Direct Line was a business in need of a radical intervention. Its premium consumers in both the motoring and home division were in decline. Meanwhile, price-comparison websites were driving a tide of commoditisation, which was fuelling a race to the bottom.
Consumers don't daydream about losing their luggage on holiday, aspire to crash their cars or will themselves to come home to find their house has been burgled. Insurance, while vital in a crisis, remains fairly intangible in consumers' minds making it uniquely difficult to build brand loyalty.
Empathy is not the primary currency in the insurance market; consumers simply want their problem to be fixed. To face this challenge, Direct Line needed to reinvent itself as the "fixer" brand, as the antidote to inertia in the sector and the company.
Mark Evans, marketing director at Direct Line, explains that the shift to being a "fixer" was the golden thread that ran through the entire campaign. It was an insight born of going back to basics with the brand through quantitative and qualitative research. The marketing team was also tireless in honing the research, with Evans staying true to his philosophy that you can distil the essence of a brand into one word.
Richard Huntington, chief strategy officer at Saatchi & Saatchi, explains that the campaign is based on a "ruthless logic" and addresses the insurance industry’s fundamental problem head on: namely, talking about what insurance means in people's lives. "They are giving out toys rather than talking about insurance," explains Huntington. "But what you are really selling is the absence of something. When something bad happens, your primary response is you want it to be last week before it happened."
In many ways the story of how Direct Line turned its brand around is a tale of the continued power of the fundamentals of marketing at a time of seemingly relentless digital disruption. The beginning of this story lies not with the classic five-week creative pitch run through ISBA, but with Direct Line Group’s IPO in 2012. It was from this point that Direct Line's marketing team built its capabilities, challenged existing mindsets and engendered the necessary behaviour to gather the momentum for the marketing team to muscle through the significant change ahead.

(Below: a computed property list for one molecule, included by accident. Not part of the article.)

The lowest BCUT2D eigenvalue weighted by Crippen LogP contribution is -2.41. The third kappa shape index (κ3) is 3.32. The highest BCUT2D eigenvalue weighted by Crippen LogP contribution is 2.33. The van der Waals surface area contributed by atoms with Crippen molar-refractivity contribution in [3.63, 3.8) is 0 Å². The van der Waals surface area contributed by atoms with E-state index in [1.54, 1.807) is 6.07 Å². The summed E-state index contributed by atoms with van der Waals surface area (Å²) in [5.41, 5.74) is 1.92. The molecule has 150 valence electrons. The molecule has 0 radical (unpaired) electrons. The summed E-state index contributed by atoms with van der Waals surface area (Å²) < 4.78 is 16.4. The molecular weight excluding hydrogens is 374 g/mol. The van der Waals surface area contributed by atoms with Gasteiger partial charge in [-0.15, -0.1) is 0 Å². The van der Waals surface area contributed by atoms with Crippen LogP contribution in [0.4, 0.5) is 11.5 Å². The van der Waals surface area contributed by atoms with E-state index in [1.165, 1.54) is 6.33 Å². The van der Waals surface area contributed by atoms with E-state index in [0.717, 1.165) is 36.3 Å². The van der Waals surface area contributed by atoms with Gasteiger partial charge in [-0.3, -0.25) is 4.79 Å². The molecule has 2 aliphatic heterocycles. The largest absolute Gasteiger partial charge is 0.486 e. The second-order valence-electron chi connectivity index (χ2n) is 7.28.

First, the brand invested significantly in insight. "We knew we needed to deliver a market redefining proposition, which meant we had to invest in a huge amount of insight. To achieve a paradigm-change in consumer experience we had to have substance," Evans explains.
Saatchi & Saatchi delivered the creative substance to sell this new proposition to consumers by alighting on Pulp Fiction’s infamous fixer character, Winston Wolf, as the ultimate Fixer. The gangland legend character, played by Harvey Keitel, was secured after negotiations with film distributor Miramax, Pulp Fiction director Quentin Tarantino and Keitel. It was a win that meant the team didn’t have to switch to its "B-list" of alternative fixers, which included chef Gordon Ramsay, Mafia figures or East End gangsters.
In the 80s, Direct Line revolutionised insurance by cutting out the middle man and creating the direct market. The brand planned no less a revolution with this campaign, aiming not just to increase brand metrics of market share, but to "revolutionise insurance again".
This was not a superficial communications campaign, and, internally, the strategy was supported by two mantras: "What would Wolf do?" and "We're on it". Indeed, many of the crucial building blocks of the campaign were internal, a shift that Evans describes as nothing less than a "metamorphosis of the marketing team itself".
Internal education and training was a significant driving force. "The leadership team invested in capabilities and created a desire for change," Evans says. This involved creating the right learning structure to ensure the team could deliver the change. "One of our staff picked up a tweet from a customer complaining he couldn't watch a boxing match because his television hadn't arrived. He drove home got his own television and delivered it to the customer," he adds.